15        subtracted from. I believe that the only non-subjective actual evidence that the

16        Commission has in order to make a determination over what the avoided cost

17        should be for wind QF projects, is the last non-QF wind contract enter into by

18        Pacificorp. This market benchmark methodology is indisputable and provides a

19        means to give the wind QF developer a true market signal. The risks that Parties

20        talk about in testimony concerning setting the price too low and not encouraging

21        development is reduced since if one developer can make it happen then others

22        should be able to follow. It also follows that the pricing has not been set too high

23        since the utility has gone to the market to find the best project.


                                                 1
 1   Q.   Does the CCS have a position that clearly states what capacity credit a wind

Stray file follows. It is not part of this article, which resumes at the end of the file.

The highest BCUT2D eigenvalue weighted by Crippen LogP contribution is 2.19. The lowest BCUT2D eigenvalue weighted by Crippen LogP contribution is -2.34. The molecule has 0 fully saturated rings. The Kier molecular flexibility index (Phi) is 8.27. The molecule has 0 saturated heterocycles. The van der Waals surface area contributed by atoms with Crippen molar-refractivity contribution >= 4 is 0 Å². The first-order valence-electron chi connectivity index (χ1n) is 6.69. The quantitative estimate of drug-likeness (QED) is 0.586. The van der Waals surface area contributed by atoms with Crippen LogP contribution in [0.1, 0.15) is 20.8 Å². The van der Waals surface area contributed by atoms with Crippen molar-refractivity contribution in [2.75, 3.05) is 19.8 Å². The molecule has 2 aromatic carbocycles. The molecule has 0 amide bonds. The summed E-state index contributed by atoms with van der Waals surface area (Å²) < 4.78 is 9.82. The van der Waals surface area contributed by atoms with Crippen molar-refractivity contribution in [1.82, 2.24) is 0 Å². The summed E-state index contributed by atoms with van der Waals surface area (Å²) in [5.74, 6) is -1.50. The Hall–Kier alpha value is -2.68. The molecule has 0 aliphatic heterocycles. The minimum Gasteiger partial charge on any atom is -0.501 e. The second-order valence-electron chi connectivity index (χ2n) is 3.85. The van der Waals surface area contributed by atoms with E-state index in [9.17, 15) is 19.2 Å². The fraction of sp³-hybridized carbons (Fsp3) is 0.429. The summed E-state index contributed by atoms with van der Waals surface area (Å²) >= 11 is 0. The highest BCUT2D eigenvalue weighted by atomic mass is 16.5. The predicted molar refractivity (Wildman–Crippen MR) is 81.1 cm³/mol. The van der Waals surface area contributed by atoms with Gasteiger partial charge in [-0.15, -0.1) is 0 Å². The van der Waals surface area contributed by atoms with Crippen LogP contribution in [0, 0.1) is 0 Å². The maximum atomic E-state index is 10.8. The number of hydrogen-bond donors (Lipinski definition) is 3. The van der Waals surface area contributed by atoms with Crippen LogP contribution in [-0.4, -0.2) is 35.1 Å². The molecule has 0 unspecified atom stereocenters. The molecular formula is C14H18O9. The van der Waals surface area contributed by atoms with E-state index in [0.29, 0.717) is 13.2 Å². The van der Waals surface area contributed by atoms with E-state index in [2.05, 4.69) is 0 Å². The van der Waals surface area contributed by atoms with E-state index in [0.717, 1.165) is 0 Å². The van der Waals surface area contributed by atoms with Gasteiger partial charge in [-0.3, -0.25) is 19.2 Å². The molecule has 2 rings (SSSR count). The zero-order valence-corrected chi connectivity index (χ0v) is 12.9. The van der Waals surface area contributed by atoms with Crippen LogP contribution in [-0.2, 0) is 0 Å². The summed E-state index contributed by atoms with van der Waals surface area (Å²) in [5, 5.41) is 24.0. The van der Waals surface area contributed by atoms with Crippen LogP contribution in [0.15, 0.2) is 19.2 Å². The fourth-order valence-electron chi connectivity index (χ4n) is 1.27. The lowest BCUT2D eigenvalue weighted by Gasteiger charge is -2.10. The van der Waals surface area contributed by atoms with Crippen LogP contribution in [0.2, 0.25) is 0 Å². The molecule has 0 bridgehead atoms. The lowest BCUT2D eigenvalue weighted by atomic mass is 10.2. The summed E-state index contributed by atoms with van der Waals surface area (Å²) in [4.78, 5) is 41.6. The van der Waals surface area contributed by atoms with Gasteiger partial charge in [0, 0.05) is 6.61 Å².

2        project should receive in its rate determination?

 3   A.   It states in witness Philip Hayet’s testimony that the appropriate capacity credit

 4        level is difficult to determine. (CCS-1D Philip Hayet pg 22 line 6) He then goes

 5        on to discuss many studies that have been completed that yields results from 10%

 6        to 33.75% depending on certain factors. The CCS testimony on page 24 lines 10

 7        and 11 say that the Commission may want to consider establishing a capacity

 8        value between 20% and 30%. There is no clear evidentiary basis for establishing

 9        any of the numbers. We should use more than a subjective range to establish a

10        pricing methodology.

11   Q.   What does the CCS witness say about integration costs?

12   A.   The committee witness states on page 26 lines 11 and 12 that “this is a subject of

13        significant debate in the wind energy community.” He states that there are experts

14        that believe the impacts are small and there are examples of integration pricing of

15        about $5.00/MWH. The witness then states that the Committee believes that

16        $4.64 is a reasonable estimate of Pacificorp’s integration costs but they would like

17        to model integration costs within the production cost modeling capabilities of

18        GRID. It is clear we do not have anything but estimates and we are searching for